As usual, the gore and torture scenes are the supposed highlight, except the intricate traps and kills have become less innovative than ever before, save for one organ-melting finale. Writers Marcus Dunstan and Patrick Melton instead focus on giving the traps a political theme, that ties in with both the economy and health care crisis: William must meet the ghosts of his past misdeeds for using a cold, mathematical formula for turning down insurance claims and must now pay the price.
Ignoring the preachy themes of this film, this film also forces people who were more or less innocent to be tortured because of some cold-hearted jerk’s business policies. At the very least, the other people tortured in Jigsaw’s games had a reason to be tortured, even if they weren’t the focus of the scavenger hunt (at least as far as I can recall). Something else about these games in this one felt false, particularly in the opening. After receiving their instructions in how to play in that scene, the bankers go about sawing off their flesh with a little too much vigor. In the earlier “Saw” films, Jigsaw’s mental chess moves messed with his victims minds and left them desperate and thinking they had no other choice but self-mutilation for survival. Here, the captives go about almost enthusiastically with the decimation of their bodies.
It continues with later would-be victims as they become raving, frantic lunatics at the first sight of a Jigsaw pre-recording, never mind the bloody traps that await them. Apart from those caricatures, the acting from the main players is across-the-board terrible. Outerbridge is by far the worst of the bunch; he can’t even seem to sell the pain of rusty metal, boiling steam and even acid destroying his flesh properly. Mandylor is a bore as the replacement for Jigsaw; even with a full back story, he seems little more than a puppet for John’s vision. Russell as Jill is only useful as a tool for the customary surprise twist at the end (that is overshadowed by a slightly more effective concurrent twist that works only because of misleading information), while Smith’s Amanda is useless here.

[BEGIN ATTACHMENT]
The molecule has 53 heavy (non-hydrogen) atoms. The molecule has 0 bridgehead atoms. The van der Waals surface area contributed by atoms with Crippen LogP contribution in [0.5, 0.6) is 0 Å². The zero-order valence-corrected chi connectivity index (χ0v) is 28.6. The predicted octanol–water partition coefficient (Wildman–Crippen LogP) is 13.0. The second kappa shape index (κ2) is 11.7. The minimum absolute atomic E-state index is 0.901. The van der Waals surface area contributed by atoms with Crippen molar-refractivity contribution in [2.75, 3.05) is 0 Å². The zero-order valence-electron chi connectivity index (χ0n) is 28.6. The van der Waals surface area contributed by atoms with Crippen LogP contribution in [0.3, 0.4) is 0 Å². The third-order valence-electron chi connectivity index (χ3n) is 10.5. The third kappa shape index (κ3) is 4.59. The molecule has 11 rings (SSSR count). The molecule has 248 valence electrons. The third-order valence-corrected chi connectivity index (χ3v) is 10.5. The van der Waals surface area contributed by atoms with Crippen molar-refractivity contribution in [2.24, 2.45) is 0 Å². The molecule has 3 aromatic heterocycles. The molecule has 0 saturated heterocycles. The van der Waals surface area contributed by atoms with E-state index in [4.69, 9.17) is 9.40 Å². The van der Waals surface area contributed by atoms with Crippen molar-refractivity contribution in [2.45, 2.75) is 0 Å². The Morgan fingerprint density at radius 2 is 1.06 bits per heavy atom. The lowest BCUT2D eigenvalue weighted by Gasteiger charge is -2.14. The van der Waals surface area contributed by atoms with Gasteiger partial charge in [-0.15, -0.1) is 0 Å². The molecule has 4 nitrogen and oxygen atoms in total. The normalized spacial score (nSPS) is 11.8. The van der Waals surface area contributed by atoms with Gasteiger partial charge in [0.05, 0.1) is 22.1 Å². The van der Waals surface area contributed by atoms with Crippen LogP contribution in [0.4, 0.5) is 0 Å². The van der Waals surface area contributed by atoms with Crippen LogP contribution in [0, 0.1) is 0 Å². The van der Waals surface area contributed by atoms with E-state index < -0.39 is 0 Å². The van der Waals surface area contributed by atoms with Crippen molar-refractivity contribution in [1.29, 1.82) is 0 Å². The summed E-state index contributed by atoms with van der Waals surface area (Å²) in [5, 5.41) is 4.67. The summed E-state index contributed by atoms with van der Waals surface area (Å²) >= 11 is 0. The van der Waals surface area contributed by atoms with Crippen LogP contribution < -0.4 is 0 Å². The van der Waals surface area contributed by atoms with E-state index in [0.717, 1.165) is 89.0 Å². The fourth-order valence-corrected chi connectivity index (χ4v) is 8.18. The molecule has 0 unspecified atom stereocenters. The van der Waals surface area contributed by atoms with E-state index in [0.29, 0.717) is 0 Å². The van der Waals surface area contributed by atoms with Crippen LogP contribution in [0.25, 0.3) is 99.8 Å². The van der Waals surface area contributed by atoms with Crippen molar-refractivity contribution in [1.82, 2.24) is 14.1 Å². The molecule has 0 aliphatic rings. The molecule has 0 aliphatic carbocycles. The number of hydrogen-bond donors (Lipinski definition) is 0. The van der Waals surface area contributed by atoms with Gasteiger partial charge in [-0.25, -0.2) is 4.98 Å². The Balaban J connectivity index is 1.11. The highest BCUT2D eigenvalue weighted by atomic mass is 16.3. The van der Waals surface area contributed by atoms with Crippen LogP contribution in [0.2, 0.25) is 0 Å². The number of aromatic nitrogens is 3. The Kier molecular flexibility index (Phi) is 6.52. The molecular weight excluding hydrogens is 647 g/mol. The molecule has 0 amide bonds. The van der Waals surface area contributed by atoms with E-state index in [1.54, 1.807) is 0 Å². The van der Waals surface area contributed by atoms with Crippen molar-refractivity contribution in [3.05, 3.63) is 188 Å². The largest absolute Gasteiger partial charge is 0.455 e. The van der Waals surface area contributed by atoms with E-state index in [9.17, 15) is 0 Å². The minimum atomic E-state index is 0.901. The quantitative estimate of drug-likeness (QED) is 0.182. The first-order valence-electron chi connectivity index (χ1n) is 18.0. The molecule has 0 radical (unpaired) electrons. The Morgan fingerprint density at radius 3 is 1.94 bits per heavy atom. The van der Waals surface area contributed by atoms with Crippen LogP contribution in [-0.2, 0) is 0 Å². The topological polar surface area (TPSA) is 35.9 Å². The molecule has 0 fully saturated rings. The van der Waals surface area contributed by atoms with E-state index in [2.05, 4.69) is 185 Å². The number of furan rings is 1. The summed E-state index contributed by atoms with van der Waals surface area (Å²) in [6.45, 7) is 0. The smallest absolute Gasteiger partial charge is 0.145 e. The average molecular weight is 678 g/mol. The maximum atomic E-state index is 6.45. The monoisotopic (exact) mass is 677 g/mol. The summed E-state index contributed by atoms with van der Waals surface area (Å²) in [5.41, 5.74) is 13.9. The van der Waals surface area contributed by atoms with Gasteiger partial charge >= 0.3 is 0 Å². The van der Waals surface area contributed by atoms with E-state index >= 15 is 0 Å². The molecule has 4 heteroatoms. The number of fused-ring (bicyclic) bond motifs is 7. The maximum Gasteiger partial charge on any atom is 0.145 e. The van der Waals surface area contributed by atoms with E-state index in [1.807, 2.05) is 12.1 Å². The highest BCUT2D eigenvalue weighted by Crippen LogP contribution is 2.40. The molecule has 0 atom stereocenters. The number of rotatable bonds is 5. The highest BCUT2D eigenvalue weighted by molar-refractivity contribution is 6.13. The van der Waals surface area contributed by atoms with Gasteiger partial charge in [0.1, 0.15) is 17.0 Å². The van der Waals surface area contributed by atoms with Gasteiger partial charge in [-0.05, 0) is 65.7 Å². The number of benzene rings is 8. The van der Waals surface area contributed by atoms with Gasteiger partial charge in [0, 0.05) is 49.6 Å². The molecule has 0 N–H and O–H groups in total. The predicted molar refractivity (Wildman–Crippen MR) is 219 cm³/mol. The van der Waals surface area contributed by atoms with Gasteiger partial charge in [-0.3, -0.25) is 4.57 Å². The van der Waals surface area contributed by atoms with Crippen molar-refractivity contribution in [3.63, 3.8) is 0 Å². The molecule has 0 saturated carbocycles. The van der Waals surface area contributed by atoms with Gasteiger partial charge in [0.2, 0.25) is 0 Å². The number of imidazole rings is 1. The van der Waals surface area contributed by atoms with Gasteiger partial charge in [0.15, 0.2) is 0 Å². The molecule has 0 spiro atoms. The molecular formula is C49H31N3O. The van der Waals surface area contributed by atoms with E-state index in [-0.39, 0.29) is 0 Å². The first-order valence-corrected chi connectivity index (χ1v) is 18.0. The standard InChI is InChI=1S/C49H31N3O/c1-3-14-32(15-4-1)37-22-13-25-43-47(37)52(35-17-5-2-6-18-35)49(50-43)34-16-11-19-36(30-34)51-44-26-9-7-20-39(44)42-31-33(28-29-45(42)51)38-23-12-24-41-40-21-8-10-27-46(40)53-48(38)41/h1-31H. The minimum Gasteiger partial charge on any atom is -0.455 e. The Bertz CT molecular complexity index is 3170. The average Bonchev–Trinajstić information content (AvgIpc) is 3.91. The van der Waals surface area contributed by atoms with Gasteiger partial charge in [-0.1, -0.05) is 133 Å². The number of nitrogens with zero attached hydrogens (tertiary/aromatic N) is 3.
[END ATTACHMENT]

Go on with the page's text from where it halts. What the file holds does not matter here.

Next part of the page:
As for Bell, he’s probably the best of the bunch as Jigsaw/John, but even his calm, twisted preaching about cherishing life is getting old. His performance, much like the videos played to his victims feels like it was pre-recorded and lifeless. But hey, he’s managed to do get a starring role in three films playing a dead serial killer that actually stays dead. He’s one up on Jason and Freddy in that regard.
Director Kevin Greutert has the easiest job: just copy the design and flow of the other films. As editor of the last five, pacing is no issue, nor is the soundtrack; just put on a bunch of screaming death metal/hardcore/industrial dirges and away we go. As for the design; well it seems like most of the kills come from the same abandoned warehouse, and all within a stretch of a few weeks time. This reviewer thinks Hoffman should have no worries; a competent cop by now should have taken the hint with all the bodies and the few survivors (plus or minus an appendage) stumble out of the same general area. By the way, what ever happened to Cary Elwes’ Dr. Gordon from the first film anyway?
Maybe we’ll find out in “Saw VII,” because, knowing these films, a simple contrivance that we never knew will serve as an excuse to eviscerate more lost souls. One positive is that the series is consistently bad, so it’s always fun tearing the films to shreds. Oh well, until next year, the game plays on.
FINAL GRADE: ONE STAR (OUT OF FIVE STARS)
From Lionsgate Films
Starring Tobin Bell, Costas Mandylor, Betsy Russell, Shawnee Smith, Peter Outerbridge, Athena Karkanis, Mark Rolston and Samantha Lemole
Directed by Kevin Greutert
Written by Marcus Dunstan and Patrick Melton
Running Time: 93 Minutes
Rated “R” – Grisly violence, gore, torture and language